Talking Movies

February 27, 2014

Mugged by Gravity

I’ve watched with increasing bewilderment and growing horror as Gravity has started to outshine 12 Years a Slave at the endless bacchanalias of awards season.

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I saw Gravity in 3-D, you see, and I didn’t want to see Gravity at all… I regard Alfonso Cuaron’s Harry Potter instalment as the most soulful of the trilogy, but I find it hard to think of Children of Men as anything other than a film concerned with its own shooting style above all else. Gravity, as a ‘groundbreaking 3-D spectacle’, seemed bound to ramp up that element of his work to the obliteration of emotional depth. But I knew that if I skipped Gravity in cinemas, and then said it wasn’t very good, after watching it on a 2-D small screen, I’d be hopped on by a certain type of critic for not having seen it in 3-D, and therefore not being entitled to deliver any valid judgement on it. If you were told there was a great play on in the West End, and you said you’d catch it when it came to the Grand Canal Theatre, only to be told that no, it wouldn’t be great then, you had to see it in the original West End production to get its true greatness – you’d have to reply that it couldn’t be a great play then, merely a great originating cast perhaps, but not something that you should get excited about as a play on a historical level of epic greatness. And yet, isn’t that exactly what the reception of Gravity is all about? If you don’t see it in cinemas, you miss the ‘groundbreaking 3-D spectacle’. But realistically most people, over the course of Gravity’s lifetime of being seen, will not see it as it was intended to be seen – for an exorbitant ticket price in a cinema. And if it doesn’t stand up outside of that original format, then it doesn’t stand up at all.

And it doesn’t stand up… I am mystified by the critical valorisation of what is a profoundly empty FX film. It’s as if a portion of Sunshine were taken by itself and blown into a full movie, but with poorer actors – Sandra Bullock is not the world’s most expressive actress if you’re casting for a one-woman show. Her presence highlights that Gravity, despite the critical cachet of its director, is really not that far removed from Roland Emmerich’s most cornball moments. Bullock with luck that would break Vegas survives two catastrophic space disasters, self-generates an improbable House epiphany, and manages to cling to a vessel as it begins re-entry, after she, without any ill effects, opened the door to the space station with an explosive rush that should have either catapulted her into space or broken her wrist. And the script is not salvaged by its visualisation: the sequence inside the space station possess a ghastly unreality as everything around Bullock looks CGI, while the 3-D only truly impresses when it cheats – Cuaron throws splintering pieces of space station at the camera and all over the world audiences jump, because those splinters literally appear from nowhere instead of arriving from an observable flight-path. And needless to say Gravity does not, as has been claimed, replicate in its direction a camera free-floating in space. The camera always artfully ends up at just the right place to observe big moments, rather than weightlessly freewheeling through another badly timed glimpse of the cosmos.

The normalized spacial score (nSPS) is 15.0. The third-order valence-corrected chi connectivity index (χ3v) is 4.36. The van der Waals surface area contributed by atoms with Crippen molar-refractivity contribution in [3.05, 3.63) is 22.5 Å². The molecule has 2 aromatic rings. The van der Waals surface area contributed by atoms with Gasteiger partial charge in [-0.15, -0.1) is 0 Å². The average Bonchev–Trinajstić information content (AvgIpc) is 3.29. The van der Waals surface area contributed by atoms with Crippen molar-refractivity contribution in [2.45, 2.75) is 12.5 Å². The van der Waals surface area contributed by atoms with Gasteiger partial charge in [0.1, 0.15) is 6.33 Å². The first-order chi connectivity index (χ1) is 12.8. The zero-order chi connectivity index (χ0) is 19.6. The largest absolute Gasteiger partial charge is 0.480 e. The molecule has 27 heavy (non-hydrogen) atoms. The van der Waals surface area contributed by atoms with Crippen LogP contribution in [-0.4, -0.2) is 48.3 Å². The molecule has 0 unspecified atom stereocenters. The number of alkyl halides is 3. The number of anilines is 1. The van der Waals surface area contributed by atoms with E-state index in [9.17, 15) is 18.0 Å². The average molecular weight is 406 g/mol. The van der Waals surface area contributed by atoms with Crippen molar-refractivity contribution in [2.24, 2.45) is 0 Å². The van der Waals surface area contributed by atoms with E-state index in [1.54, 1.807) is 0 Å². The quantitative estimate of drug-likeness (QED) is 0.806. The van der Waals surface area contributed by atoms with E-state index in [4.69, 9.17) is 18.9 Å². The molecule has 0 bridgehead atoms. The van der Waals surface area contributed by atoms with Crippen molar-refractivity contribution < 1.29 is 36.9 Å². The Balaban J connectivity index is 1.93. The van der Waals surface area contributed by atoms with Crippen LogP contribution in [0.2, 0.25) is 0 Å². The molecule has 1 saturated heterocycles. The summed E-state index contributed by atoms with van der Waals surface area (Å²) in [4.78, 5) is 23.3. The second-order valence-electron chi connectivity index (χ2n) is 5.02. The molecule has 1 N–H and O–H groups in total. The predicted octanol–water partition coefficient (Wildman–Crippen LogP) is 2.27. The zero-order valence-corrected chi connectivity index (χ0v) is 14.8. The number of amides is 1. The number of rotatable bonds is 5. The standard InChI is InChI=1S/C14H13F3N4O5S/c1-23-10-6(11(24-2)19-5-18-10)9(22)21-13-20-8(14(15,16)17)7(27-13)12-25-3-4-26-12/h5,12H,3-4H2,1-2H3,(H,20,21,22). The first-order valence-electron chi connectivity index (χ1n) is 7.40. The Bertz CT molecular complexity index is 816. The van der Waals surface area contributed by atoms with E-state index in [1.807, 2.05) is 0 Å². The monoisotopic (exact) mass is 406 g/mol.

Children of Men had a large degree of practical difficulty in its trademark long-takes of action sequences, even with the helpful aid of CGI compositing of separate shots together. But the idea that Gravity deserves laudatory and exceptional praise for its camerawork, and its 13 minute unbroken opening shot in particular, is nothing other than praise for a veritable vestigial limb of critical reactions to film-making. What exactly are we meant to be praising? Long takes were a hallmark of greatness because they were practically difficult to pull off and therefore a sign of audacity, ambition, and tremendous determination by directors like Welles, Hitchcock, and Godard who achieved them. Spielberg pulled off a wildly OTT action sequence in Tintin, in one long take, but even as you watched it, nodding your head at its ‘ingenuity’, you realised its meaninglessness – there was no difficulty to be overcome: an animated character was not about to forget his lines, neither was an animated background about to suffer an annoying change of lighting from a passing cloud. Cuaron can spend all day shooting the same long-take green-screen sequence without ever reloading film, why should he be given a medal for doing what’s now easy?

I’m annoyed by Gravity, because I feel I was mugged for my money, purely to have the sort of empty experience I feared it would be – but empty in 3-D.

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August 18, 2011

Medium’s Realism

Allison DuBois sees dead people. And yet despite the show’s high concept being supernatural in the extreme Medium has been one of the most realistic shows on TV…